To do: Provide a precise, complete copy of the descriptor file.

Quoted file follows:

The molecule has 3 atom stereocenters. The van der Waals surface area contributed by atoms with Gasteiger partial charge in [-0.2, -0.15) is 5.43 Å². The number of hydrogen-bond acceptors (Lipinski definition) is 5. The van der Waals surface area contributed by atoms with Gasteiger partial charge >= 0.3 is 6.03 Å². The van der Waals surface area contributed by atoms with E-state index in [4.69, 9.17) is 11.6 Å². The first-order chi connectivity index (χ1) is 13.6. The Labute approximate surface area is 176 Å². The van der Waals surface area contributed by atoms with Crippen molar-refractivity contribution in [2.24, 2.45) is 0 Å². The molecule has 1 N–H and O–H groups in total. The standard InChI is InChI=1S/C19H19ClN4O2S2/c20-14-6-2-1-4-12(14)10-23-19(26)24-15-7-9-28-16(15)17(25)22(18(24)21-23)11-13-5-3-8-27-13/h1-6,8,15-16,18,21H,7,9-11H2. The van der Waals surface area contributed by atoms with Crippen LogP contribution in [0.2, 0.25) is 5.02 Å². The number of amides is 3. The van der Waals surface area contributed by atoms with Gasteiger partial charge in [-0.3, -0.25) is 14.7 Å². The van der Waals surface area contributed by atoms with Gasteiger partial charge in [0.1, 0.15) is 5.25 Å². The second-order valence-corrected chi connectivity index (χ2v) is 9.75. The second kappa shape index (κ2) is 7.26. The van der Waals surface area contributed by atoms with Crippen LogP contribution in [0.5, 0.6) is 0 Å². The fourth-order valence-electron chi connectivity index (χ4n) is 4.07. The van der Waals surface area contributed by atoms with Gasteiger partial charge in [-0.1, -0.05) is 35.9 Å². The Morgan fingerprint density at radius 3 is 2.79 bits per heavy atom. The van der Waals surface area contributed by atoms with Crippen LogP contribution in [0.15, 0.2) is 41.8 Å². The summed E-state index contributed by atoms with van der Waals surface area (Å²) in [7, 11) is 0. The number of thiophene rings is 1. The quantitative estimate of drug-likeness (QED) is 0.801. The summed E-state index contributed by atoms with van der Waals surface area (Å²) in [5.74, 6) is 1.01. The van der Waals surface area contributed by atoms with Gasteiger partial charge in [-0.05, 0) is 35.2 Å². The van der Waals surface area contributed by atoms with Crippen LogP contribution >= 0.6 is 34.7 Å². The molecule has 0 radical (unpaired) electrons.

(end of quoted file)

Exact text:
The molecule has 3 atom stereocenters. The van der Waals surface area contributed by atoms with Gasteiger partial charge in [-0.2, -0.15) is 5.43 Å². The number of hydrogen-bond acceptors (Lipinski definition) is 5. The van der Waals surface area contributed by atoms with Gasteiger partial charge >= 0.3 is 6.03 Å². The van der Waals surface area contributed by atoms with E-state index in [4.69, 9.17) is 11.6 Å². The first-order chi connectivity index (χ1) is 13.6. The Labute approximate surface area is 176 Å². The van der Waals surface area contributed by atoms with Crippen molar-refractivity contribution in [2.24, 2.45) is 0 Å². The molecule has 1 N–H and O–H groups in total. The standard InChI is InChI=1S/C19H19ClN4O2S2/c20-14-6-2-1-4-12(14)10-23-19(26)24-15-7-9-28-16(15)17(25)22(18(24)21-23)11-13-5-3-8-27-13/h1-6,8,15-16,18,21H,7,9-11H2. The van der Waals surface area contributed by atoms with Crippen LogP contribution in [0.2, 0.25) is 5.02 Å². The number of amides is 3. The van der Waals surface area contributed by atoms with Gasteiger partial charge in [-0.3, -0.25) is 14.7 Å². The van der Waals surface area contributed by atoms with Gasteiger partial charge in [0.1, 0.15) is 5.25 Å². The second-order valence-corrected chi connectivity index (χ2v) is 9.75. The second kappa shape index (κ2) is 7.26. The van der Waals surface area contributed by atoms with Crippen LogP contribution in [0.5, 0.6) is 0 Å². The fourth-order valence-electron chi connectivity index (χ4n) is 4.07. The van der Waals surface area contributed by atoms with Gasteiger partial charge in [-0.1, -0.05) is 35.9 Å². The Morgan fingerprint density at radius 3 is 2.79 bits per heavy atom. The van der Waals surface area contributed by atoms with Crippen LogP contribution in [0.15, 0.2) is 41.8 Å². The summed E-state index contributed by atoms with van der Waals surface area (Å²) in [7, 11) is 0. The number of thiophene rings is 1. The quantitative estimate of drug-likeness (QED) is 0.801. The summed E-state index contributed by atoms with van der Waals surface area (Å²) in [5.74, 6) is 1.01. The van der Waals surface area contributed by atoms with Gasteiger partial charge in [-0.05, 0) is 35.2 Å². The van der Waals surface area contributed by atoms with Crippen LogP contribution >= 0.6 is 34.7 Å². The molecule has 0 radical (unpaired) electrons.